Although forums are a great place for interaction, I think the reason a lot of people like blogs is they can leave a comment and move on, often not even returning to see if the author responded.

  19. Hi there,
    This is an interesting topic. I am a little shocked when I find the comments section closed. It’s like going to a party and not being able to thank the host properly. I would still read a blog if the comments were closed, though maybe less often. Thanks for this article, Barbara! It has been interesting to read the comments here!
    .-= Check out Jodi at Joy Discovered´s awesome post: Live the Dream Now =-.

    • Barbara SwaffordNo Gravatar says:

      You’re welcome Jodi,

      The first time we find comments closed on a blog, it can be shocking, however, it seems to be happening more and more.

      Re: the comments on this post. As mentioned in the post, the comment section is often where the “meat” is. Aren’t they great responses?

  20. Hi Barbara – I agree, if you think you have something relevant to say finding the comments closed can feel like a brush-off. I just hope people understand when I can’t get to their comments right away – stuff has a way of intervening. So far I’ve not closed them. Vered startled me by closing comments at first, so I got her back and highjacked one of her Facebook entries by challenging another person. It turned into kind of a brouhaha! I’ll just quote someone else on that whole deal: I’m an old lady and I don’t care! 😀
    .-= Check out Betsy Wuebker´s awesome post: TRIIIBES IS ONE =-.

    • Barbara SwaffordNo Gravatar says:

      Hi Betsy,

      I think readers understand when we don’t respond to comments quickly. We all have a life outside of our blog and I’m sure it happens to them, too.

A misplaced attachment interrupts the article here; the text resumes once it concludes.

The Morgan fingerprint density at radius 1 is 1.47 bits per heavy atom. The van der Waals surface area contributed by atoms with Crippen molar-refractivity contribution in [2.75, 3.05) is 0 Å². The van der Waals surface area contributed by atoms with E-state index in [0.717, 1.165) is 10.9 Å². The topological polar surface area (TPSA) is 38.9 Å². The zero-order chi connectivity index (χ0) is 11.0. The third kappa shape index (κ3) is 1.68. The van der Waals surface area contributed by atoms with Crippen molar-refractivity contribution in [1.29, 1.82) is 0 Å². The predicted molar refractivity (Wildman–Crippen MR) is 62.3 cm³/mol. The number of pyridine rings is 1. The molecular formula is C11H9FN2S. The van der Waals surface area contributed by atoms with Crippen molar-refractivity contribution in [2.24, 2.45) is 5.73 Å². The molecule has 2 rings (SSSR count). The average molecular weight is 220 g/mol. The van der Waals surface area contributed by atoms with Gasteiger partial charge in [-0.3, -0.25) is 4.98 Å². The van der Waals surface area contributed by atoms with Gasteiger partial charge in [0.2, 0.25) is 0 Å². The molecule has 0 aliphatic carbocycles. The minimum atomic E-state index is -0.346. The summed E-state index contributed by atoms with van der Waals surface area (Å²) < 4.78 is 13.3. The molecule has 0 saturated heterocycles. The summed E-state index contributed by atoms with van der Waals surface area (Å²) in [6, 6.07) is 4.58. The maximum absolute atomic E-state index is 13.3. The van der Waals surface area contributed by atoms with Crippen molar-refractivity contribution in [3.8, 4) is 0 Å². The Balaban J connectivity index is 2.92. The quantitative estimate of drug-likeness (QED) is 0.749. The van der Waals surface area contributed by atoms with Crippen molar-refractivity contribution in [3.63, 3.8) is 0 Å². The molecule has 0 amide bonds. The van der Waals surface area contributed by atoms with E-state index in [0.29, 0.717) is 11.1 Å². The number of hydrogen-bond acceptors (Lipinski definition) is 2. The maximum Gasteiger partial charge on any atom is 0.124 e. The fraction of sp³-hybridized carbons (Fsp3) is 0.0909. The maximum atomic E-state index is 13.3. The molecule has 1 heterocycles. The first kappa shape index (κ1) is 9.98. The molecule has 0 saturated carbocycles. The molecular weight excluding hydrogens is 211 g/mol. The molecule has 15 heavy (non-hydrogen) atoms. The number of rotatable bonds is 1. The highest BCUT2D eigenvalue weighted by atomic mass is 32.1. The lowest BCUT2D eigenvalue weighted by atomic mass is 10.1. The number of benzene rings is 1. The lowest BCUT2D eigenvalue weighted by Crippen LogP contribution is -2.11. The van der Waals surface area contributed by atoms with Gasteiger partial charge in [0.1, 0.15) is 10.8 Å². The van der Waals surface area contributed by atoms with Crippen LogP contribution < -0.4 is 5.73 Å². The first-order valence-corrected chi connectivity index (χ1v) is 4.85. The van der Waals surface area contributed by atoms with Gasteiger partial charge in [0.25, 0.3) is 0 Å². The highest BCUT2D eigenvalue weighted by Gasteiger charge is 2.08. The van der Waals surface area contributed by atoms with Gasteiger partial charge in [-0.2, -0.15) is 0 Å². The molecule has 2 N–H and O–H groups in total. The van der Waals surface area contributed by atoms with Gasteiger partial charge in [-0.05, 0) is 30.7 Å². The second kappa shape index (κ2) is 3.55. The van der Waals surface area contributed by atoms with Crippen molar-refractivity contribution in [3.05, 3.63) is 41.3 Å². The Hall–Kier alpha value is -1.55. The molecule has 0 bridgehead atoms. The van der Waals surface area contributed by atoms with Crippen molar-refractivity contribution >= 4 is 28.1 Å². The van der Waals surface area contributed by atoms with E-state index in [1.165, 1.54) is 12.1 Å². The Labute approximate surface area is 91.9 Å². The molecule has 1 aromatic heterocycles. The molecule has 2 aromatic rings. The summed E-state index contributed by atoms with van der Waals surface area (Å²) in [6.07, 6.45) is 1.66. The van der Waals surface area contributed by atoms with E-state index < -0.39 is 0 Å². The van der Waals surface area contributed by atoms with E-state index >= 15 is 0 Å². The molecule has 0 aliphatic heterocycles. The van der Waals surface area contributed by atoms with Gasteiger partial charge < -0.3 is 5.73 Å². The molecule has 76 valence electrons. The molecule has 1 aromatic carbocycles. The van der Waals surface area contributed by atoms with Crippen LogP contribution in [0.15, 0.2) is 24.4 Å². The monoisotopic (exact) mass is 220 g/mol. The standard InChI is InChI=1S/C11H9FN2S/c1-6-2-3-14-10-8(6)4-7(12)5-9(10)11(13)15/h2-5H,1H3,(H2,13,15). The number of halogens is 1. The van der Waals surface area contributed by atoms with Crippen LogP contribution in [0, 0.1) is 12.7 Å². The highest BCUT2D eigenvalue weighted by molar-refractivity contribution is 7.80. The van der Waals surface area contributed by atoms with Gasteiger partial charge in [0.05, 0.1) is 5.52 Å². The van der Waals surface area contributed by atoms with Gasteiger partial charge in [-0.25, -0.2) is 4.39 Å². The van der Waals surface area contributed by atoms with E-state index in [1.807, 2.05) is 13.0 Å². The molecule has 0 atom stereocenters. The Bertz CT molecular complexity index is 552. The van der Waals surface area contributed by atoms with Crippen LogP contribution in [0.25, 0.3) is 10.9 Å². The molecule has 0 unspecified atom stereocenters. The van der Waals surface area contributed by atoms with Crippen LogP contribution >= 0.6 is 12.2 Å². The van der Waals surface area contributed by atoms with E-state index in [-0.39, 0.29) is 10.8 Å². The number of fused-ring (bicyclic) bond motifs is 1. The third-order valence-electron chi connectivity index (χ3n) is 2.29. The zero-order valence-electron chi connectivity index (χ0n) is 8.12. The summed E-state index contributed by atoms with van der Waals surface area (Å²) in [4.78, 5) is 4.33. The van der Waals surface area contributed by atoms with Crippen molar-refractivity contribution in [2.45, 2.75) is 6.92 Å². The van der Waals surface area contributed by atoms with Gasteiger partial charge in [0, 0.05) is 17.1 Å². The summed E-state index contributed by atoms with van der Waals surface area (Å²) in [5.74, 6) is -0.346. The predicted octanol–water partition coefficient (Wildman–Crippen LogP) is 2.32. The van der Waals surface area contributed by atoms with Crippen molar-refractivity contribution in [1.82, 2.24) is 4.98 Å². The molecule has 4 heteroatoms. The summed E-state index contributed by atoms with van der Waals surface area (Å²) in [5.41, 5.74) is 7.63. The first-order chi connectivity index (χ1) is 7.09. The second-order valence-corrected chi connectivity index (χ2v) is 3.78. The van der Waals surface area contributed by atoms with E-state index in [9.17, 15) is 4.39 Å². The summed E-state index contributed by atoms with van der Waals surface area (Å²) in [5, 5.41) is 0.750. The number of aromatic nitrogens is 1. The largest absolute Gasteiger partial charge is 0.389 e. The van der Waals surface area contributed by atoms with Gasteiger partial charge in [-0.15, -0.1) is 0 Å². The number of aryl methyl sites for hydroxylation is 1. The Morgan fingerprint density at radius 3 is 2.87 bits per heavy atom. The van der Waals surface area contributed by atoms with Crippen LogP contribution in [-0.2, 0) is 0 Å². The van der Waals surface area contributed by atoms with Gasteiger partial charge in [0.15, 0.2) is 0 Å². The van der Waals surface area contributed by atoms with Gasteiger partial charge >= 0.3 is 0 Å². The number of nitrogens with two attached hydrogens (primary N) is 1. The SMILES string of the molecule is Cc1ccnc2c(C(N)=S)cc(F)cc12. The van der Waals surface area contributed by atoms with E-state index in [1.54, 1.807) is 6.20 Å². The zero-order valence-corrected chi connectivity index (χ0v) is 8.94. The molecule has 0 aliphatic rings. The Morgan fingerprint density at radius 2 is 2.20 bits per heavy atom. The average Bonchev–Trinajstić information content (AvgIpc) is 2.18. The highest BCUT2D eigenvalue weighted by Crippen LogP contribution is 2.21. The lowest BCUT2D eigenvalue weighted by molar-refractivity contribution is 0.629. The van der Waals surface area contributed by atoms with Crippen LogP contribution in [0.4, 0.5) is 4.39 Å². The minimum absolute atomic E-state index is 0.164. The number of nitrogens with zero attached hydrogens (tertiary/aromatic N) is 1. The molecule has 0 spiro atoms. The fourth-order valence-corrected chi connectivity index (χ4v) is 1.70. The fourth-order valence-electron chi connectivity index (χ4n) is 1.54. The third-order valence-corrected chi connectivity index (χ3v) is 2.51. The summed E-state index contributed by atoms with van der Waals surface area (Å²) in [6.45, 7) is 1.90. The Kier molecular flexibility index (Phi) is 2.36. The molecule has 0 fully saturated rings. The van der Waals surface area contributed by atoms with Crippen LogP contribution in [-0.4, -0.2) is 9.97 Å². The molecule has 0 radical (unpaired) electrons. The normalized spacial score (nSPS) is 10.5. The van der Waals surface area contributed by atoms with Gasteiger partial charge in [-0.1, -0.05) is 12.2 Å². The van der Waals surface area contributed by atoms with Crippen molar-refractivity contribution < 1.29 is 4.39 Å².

So, you hijacked one of Vered’s Facebook entries…you rascal 🙂

  21. Hi Barbara,

    When I first started blogging, my blog was only for my family and friends so I closed comments because I knew I would hear them direclty from them all. When I took my blog public back in late February, I opened up the comments and it has been an absolute joy.

    I personally do not care if the person opens or closes comments. I remember the first time I saw a popular blog close comments, I was shocked and felt cheated. I understood the rationale behind it but it felt kind of like a shock. However, I kept on reading.

    So it truly depends on the blog and the person. 🙂
    .-= Check out Nadia – Happy Lotus´s awesome post: Miracles =-.

    • Barbara SwaffordNo Gravatar says:

      Hi Nadia,

      That’s very true. It can depend on the blogger and the blog – especially if they’ve become a favorite author of ours.

  22. Can I just use Davina’s response? I like hers hehe.

    I would probably only continue to read a blog even if the comments are closed only if the author continually provided content I really craved for. If it were just casual blogging / reading, I’d probably not really visit much.